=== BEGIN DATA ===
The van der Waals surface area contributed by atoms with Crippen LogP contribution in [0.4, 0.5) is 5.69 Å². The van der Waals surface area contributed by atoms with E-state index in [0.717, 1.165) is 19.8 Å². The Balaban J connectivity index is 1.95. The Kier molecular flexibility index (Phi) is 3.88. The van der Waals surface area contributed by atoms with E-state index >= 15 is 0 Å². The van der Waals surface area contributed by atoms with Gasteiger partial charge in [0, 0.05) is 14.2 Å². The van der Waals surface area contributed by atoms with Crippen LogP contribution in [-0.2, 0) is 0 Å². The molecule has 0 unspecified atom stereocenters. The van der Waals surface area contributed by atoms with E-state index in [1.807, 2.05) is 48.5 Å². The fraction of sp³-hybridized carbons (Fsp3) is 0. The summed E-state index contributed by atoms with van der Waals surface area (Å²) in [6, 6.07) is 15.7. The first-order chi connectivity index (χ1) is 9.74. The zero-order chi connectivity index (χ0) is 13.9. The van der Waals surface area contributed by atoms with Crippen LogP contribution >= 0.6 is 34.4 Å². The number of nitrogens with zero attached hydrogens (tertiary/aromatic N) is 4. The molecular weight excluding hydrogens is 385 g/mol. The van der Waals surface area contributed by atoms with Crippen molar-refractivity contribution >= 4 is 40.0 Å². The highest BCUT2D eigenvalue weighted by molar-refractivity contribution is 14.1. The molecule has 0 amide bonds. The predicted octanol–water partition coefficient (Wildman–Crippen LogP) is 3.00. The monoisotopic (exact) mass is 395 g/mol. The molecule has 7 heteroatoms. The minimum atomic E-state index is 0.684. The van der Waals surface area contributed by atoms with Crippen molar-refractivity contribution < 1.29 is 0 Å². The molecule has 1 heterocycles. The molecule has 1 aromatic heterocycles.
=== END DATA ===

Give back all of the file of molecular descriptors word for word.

The van der Waals surface area contributed by atoms with Crippen LogP contribution in [0.4, 0.5) is 5.69 Å². The van der Waals surface area contributed by atoms with E-state index in [0.717, 1.165) is 19.8 Å². The Balaban J connectivity index is 1.95. The Kier molecular flexibility index (Phi) is 3.88. The van der Waals surface area contributed by atoms with E-state index >= 15 is 0 Å². The van der Waals surface area contributed by atoms with Gasteiger partial charge in [0, 0.05) is 14.2 Å². The van der Waals surface area contributed by atoms with Crippen LogP contribution in [-0.2, 0) is 0 Å². The molecule has 0 unspecified atom stereocenters. The van der Waals surface area contributed by atoms with E-state index in [1.807, 2.05) is 48.5 Å². The fraction of sp³-hybridized carbons (Fsp3) is 0. The summed E-state index contributed by atoms with van der Waals surface area (Å²) in [6, 6.07) is 15.7. The first-order chi connectivity index (χ1) is 9.74. The zero-order chi connectivity index (χ0) is 13.9. The van der Waals surface area contributed by atoms with Crippen LogP contribution >= 0.6 is 34.4 Å². The number of nitrogens with zero attached hydrogens (tertiary/aromatic N) is 4. The molecular weight excluding hydrogens is 385 g/mol. The van der Waals surface area contributed by atoms with Crippen molar-refractivity contribution >= 4 is 40.0 Å². The highest BCUT2D eigenvalue weighted by molar-refractivity contribution is 14.1. The molecule has 0 amide bonds. The predicted octanol–water partition coefficient (Wildman–Crippen LogP) is 3.00. The monoisotopic (exact) mass is 395 g/mol. The molecule has 7 heteroatoms. The minimum atomic E-state index is 0.684. The van der Waals surface area contributed by atoms with Crippen molar-refractivity contribution < 1.29 is 0 Å². The molecule has 1 heterocycles. The molecule has 1 aromatic heterocycles.